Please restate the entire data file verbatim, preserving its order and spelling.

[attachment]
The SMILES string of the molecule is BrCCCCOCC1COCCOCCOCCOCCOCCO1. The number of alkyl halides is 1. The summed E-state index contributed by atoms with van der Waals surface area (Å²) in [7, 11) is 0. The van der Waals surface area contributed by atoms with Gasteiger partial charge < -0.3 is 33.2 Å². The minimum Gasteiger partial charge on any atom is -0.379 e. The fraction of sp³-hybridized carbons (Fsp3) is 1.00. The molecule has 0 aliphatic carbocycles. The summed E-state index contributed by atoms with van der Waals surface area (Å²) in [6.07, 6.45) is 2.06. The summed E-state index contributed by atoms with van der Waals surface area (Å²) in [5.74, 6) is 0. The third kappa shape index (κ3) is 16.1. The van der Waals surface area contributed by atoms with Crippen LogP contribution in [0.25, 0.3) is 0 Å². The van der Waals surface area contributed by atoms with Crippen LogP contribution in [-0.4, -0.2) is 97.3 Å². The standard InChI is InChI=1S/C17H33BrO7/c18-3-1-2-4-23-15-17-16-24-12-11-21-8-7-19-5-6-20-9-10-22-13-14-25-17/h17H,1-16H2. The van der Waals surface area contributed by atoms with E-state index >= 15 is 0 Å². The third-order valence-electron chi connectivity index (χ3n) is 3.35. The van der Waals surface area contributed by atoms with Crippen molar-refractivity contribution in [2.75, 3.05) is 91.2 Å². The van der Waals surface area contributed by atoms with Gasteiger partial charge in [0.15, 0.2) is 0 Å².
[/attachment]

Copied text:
The SMILES string of the molecule is BrCCCCOCC1COCCOCCOCCOCCOCCO1. The number of alkyl halides is 1. The summed E-state index contributed by atoms with van der Waals surface area (Å²) in [7, 11) is 0. The van der Waals surface area contributed by atoms with Gasteiger partial charge < -0.3 is 33.2 Å². The minimum Gasteiger partial charge on any atom is -0.379 e. The fraction of sp³-hybridized carbons (Fsp3) is 1.00. The molecule has 0 aliphatic carbocycles. The summed E-state index contributed by atoms with van der Waals surface area (Å²) in [6.07, 6.45) is 2.06. The summed E-state index contributed by atoms with van der Waals surface area (Å²) in [5.74, 6) is 0. The third kappa shape index (κ3) is 16.1. The van der Waals surface area contributed by atoms with Crippen LogP contribution in [0.25, 0.3) is 0 Å². The van der Waals surface area contributed by atoms with Crippen LogP contribution in [-0.4, -0.2) is 97.3 Å². The standard InChI is InChI=1S/C17H33BrO7/c18-3-1-2-4-23-15-17-16-24-12-11-21-8-7-19-5-6-20-9-10-22-13-14-25-17/h17H,1-16H2. The van der Waals surface area contributed by atoms with E-state index >= 15 is 0 Å². The third-order valence-electron chi connectivity index (χ3n) is 3.35. The van der Waals surface area contributed by atoms with Crippen molar-refractivity contribution in [2.75, 3.05) is 91.2 Å². The van der Waals surface area contributed by atoms with Gasteiger partial charge in [0.15, 0.2) is 0 Å².